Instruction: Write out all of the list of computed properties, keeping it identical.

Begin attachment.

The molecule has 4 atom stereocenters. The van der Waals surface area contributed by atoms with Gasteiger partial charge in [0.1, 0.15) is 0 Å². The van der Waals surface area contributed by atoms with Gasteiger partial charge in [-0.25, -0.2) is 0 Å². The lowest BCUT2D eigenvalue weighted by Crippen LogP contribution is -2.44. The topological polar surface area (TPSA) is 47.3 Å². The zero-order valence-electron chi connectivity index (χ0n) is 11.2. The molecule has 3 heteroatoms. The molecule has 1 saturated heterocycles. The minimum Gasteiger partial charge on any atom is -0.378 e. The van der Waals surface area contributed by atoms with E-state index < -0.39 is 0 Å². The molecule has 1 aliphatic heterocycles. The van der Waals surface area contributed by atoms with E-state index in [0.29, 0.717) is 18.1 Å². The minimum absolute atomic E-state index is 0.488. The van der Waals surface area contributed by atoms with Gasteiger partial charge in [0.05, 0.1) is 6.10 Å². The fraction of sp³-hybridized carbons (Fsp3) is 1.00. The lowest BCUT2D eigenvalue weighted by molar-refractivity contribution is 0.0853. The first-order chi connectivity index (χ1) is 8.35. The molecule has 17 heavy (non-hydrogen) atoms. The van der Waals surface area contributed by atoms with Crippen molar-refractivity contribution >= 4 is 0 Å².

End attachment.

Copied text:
The molecule has 4 atom stereocenters. The van der Waals surface area contributed by atoms with Gasteiger partial charge in [0.1, 0.15) is 0 Å². The van der Waals surface area contributed by atoms with Gasteiger partial charge in [-0.25, -0.2) is 0 Å². The lowest BCUT2D eigenvalue weighted by Crippen LogP contribution is -2.44. The topological polar surface area (TPSA) is 47.3 Å². The zero-order valence-electron chi connectivity index (χ0n) is 11.2. The molecule has 3 heteroatoms. The molecule has 1 saturated heterocycles. The minimum Gasteiger partial charge on any atom is -0.378 e. The van der Waals surface area contributed by atoms with E-state index < -0.39 is 0 Å². The molecule has 1 aliphatic heterocycles. The van der Waals surface area contributed by atoms with E-state index in [0.29, 0.717) is 18.1 Å². The minimum absolute atomic E-state index is 0.488. The van der Waals surface area contributed by atoms with Gasteiger partial charge in [0.05, 0.1) is 6.10 Å². The fraction of sp³-hybridized carbons (Fsp3) is 1.00. The lowest BCUT2D eigenvalue weighted by molar-refractivity contribution is 0.0853. The first-order chi connectivity index (χ1) is 8.35. The molecule has 17 heavy (non-hydrogen) atoms. The van der Waals surface area contributed by atoms with Crippen molar-refractivity contribution >= 4 is 0 Å².